iSERVICE

Our judiciary's becoming a joke

Rhoda Kadalie says the JSC's obsession with race means the bench is being packed with lowest common denominator judges

I watch the case of Judge President of the WC, John Hlophe, with fear and trepidation for the future of this country. This man and his henchmen will single-handedly destroy the independence of the judiciary if only to exact revenge. Their wounded egos are more important than safeguarding one of the most sacred institutions in our young democracy.

That the two major witnesses, Constitutional Court judges, Chris Jafta and Bess Nkabinda, refuse to appear before the Tribunal exposes this trial for what it is - a race war the source of which is/was to protect both the president and Hlophe. Hlophe's relentless pursuit of settling scores against those who expose his misdemeanours, not least his questionable relationship with Oasis Investment Company, is also to protect his longevity on the court.

This infuriating saga portrays in microcosm what is being played out at the International Criminal Court, absolving African leaders from forms of criminal liability thus creating a rampant culture of impunity for which the continent has become so well known.

The first female Chief Justice of California, Rose Bird, wisely stated, decades ago that "The judiciary must not take on the coloration of whatever may be popular at the moment. We are guardians of rights, and we have to tell people things they often do not like to hear." Hlophe more than anyone should know, that that also includes the president. The law is no respecter of persons, but here in the SA some of our new judges have made it an industry to protect black power, black self-enrichment, and blackness itself. Their vested interests have become more important than their vocation as the guardians of rights and the rule of law.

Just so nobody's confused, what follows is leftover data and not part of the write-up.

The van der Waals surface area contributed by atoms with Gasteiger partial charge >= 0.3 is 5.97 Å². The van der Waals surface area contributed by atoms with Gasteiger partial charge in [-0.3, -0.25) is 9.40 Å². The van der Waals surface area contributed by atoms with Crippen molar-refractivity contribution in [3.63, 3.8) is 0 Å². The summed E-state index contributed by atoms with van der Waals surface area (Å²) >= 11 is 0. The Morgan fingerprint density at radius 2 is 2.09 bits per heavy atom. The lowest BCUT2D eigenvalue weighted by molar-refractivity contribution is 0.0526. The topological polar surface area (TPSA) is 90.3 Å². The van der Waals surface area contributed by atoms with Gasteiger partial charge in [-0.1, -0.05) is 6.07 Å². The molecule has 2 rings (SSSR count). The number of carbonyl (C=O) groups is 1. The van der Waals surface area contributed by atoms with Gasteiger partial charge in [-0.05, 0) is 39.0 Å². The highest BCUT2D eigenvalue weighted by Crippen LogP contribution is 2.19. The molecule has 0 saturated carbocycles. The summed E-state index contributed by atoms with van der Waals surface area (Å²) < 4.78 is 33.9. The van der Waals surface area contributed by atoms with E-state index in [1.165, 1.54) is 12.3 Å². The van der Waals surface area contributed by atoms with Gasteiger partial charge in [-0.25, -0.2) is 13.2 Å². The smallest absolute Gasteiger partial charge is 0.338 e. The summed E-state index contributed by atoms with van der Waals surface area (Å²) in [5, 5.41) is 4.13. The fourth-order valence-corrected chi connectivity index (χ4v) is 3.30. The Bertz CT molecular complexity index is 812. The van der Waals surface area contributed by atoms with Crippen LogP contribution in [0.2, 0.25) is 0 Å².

And so our judiciary is under threat of becoming a real joke. I for one do not take it seriously and my trust has been eroded a long time ago, not least when the Judicial Services Commission (JSC) acted so comically with the appointment of Judge Mogoeng Mogoeng in full view of the public. Not to mention the JSC's obsession with race- rather than merit-based appointments to the Judiciary, making us the laughing stock of the world and reducing our august institution into a collection of lowest common denominator judges.

Worse, there is not one mediocre judge who rejected a post in favour of those better qualified than they. This lack of self-doubt is what is wrong with SA and is the reason this Hlophe versus the-rest-vendetta has been going on for 5 years.

Blackness, under the guise of transformation, is being seen by the powers that be as the only necessary and sufficient condition for appointment hence municipalities are littered with people who cannot do the job, and who lack the technical, engineering and artisanal skills. Even they know that they are political appointees when confronted with the realities of providing sanitation, infrastructural development, waste management, and the provision of water and electricity and get up to all kinds of mischief to hide the incompetence, hence the corrupt consultant industry.

Hlophe's judicial bun-fight mirrors almost exactly what goes on in many institutions and layers in South Africa. Everywhere little and big race battles supplant issues that matter and have crippled many institutions from functioning effectively. A weakened judiciary produces a state in which the rule of law becomes increasingly fragile and it slowly induces a fear in the minds of the public that the rule of law in SA is indeed fragile. Maintaining checks and balances on the power of the Judiciary Branch and the other two branches is vital to sustain a constitutional democracy. But here the checks and balances themselves are tainted.

This article first appeared in Die Burger.

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